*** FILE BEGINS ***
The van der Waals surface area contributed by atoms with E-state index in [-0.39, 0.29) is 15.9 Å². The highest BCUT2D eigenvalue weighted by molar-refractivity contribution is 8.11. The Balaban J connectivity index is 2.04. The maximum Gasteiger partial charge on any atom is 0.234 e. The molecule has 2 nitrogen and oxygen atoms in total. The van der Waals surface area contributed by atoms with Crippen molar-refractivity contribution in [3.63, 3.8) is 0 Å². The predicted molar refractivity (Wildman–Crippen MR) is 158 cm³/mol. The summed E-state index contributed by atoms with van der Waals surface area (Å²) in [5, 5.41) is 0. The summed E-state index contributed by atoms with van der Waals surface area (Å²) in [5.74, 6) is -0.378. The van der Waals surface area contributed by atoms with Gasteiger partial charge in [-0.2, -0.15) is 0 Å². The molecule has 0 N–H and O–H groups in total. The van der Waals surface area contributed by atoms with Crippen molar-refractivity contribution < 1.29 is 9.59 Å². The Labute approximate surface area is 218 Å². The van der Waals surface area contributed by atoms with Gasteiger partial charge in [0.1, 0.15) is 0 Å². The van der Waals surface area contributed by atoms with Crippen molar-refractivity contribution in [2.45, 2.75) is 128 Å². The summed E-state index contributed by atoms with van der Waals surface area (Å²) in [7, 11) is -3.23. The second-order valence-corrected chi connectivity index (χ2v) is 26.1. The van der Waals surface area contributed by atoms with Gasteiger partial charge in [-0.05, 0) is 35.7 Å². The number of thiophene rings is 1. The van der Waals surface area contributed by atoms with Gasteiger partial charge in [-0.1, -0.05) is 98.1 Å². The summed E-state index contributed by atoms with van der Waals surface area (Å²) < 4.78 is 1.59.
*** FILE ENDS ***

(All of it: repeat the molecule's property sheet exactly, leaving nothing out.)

The van der Waals surface area contributed by atoms with E-state index in [-0.39, 0.29) is 15.9 Å². The highest BCUT2D eigenvalue weighted by molar-refractivity contribution is 8.11. The Balaban J connectivity index is 2.04. The maximum Gasteiger partial charge on any atom is 0.234 e. The molecule has 2 nitrogen and oxygen atoms in total. The van der Waals surface area contributed by atoms with Crippen molar-refractivity contribution in [3.63, 3.8) is 0 Å². The predicted molar refractivity (Wildman–Crippen MR) is 158 cm³/mol. The summed E-state index contributed by atoms with van der Waals surface area (Å²) in [5, 5.41) is 0. The summed E-state index contributed by atoms with van der Waals surface area (Å²) in [5.74, 6) is -0.378. The van der Waals surface area contributed by atoms with Gasteiger partial charge in [-0.2, -0.15) is 0 Å². The molecule has 0 N–H and O–H groups in total. The van der Waals surface area contributed by atoms with Crippen molar-refractivity contribution < 1.29 is 9.59 Å². The Labute approximate surface area is 218 Å². The van der Waals surface area contributed by atoms with Gasteiger partial charge in [0.1, 0.15) is 0 Å². The van der Waals surface area contributed by atoms with Crippen molar-refractivity contribution in [2.45, 2.75) is 128 Å². The summed E-state index contributed by atoms with van der Waals surface area (Å²) in [7, 11) is -3.23. The second-order valence-corrected chi connectivity index (χ2v) is 26.1. The van der Waals surface area contributed by atoms with Gasteiger partial charge in [-0.05, 0) is 35.7 Å². The number of thiophene rings is 1. The van der Waals surface area contributed by atoms with Gasteiger partial charge in [-0.1, -0.05) is 98.1 Å². The summed E-state index contributed by atoms with van der Waals surface area (Å²) < 4.78 is 1.59.